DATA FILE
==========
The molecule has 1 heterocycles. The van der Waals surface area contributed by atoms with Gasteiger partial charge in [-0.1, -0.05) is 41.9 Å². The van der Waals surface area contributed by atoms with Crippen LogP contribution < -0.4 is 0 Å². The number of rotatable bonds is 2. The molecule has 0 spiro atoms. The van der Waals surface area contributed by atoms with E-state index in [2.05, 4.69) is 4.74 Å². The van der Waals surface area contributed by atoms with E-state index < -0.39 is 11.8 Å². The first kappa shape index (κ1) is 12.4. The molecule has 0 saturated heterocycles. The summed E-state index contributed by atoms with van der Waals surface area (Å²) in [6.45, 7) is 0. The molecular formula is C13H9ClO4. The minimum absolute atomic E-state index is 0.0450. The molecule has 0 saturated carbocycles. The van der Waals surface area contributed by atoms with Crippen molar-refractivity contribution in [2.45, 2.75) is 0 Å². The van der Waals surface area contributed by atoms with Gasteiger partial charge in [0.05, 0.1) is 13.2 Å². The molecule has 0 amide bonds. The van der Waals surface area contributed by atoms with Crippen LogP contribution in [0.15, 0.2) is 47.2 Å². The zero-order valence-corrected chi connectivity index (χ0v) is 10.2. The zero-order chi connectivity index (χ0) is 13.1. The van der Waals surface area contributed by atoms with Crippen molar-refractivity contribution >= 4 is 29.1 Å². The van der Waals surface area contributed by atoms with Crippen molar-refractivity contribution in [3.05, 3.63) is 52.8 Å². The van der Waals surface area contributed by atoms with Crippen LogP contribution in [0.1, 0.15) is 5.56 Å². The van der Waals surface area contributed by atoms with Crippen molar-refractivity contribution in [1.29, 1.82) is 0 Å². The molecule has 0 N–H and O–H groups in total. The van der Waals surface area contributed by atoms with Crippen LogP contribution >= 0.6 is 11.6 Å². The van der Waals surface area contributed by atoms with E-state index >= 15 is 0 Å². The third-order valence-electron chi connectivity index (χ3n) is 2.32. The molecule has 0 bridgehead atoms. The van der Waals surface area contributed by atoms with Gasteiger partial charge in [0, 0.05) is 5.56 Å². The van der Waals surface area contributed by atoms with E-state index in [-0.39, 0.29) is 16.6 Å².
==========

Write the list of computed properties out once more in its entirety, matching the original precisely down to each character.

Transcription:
The molecule has 1 heterocycles. The van der Waals surface area contributed by atoms with Gasteiger partial charge in [-0.1, -0.05) is 41.9 Å². The van der Waals surface area contributed by atoms with Crippen LogP contribution < -0.4 is 0 Å². The number of rotatable bonds is 2. The molecule has 0 spiro atoms. The van der Waals surface area contributed by atoms with E-state index in [2.05, 4.69) is 4.74 Å². The van der Waals surface area contributed by atoms with E-state index < -0.39 is 11.8 Å². The first kappa shape index (κ1) is 12.4. The molecule has 0 saturated heterocycles. The summed E-state index contributed by atoms with van der Waals surface area (Å²) in [6.45, 7) is 0. The molecular formula is C13H9ClO4. The minimum absolute atomic E-state index is 0.0450. The molecule has 0 saturated carbocycles. The van der Waals surface area contributed by atoms with Crippen molar-refractivity contribution in [2.45, 2.75) is 0 Å². The van der Waals surface area contributed by atoms with Gasteiger partial charge in [0.05, 0.1) is 13.2 Å². The molecule has 0 amide bonds. The van der Waals surface area contributed by atoms with Crippen LogP contribution in [0.15, 0.2) is 47.2 Å². The zero-order valence-corrected chi connectivity index (χ0v) is 10.2. The zero-order chi connectivity index (χ0) is 13.1. The van der Waals surface area contributed by atoms with Crippen molar-refractivity contribution >= 4 is 29.1 Å². The van der Waals surface area contributed by atoms with Crippen molar-refractivity contribution in [3.05, 3.63) is 52.8 Å². The van der Waals surface area contributed by atoms with Crippen LogP contribution in [0.1, 0.15) is 5.56 Å². The van der Waals surface area contributed by atoms with Crippen molar-refractivity contribution in [1.29, 1.82) is 0 Å². The molecule has 0 N–H and O–H groups in total. The van der Waals surface area contributed by atoms with Crippen LogP contribution >= 0.6 is 11.6 Å². The van der Waals surface area contributed by atoms with E-state index >= 15 is 0 Å². The third-order valence-electron chi connectivity index (χ3n) is 2.32. The molecule has 0 bridgehead atoms. The van der Waals surface area contributed by atoms with Gasteiger partial charge in [0, 0.05) is 5.56 Å². The van der Waals surface area contributed by atoms with E-state index in [-0.39, 0.29) is 16.6 Å².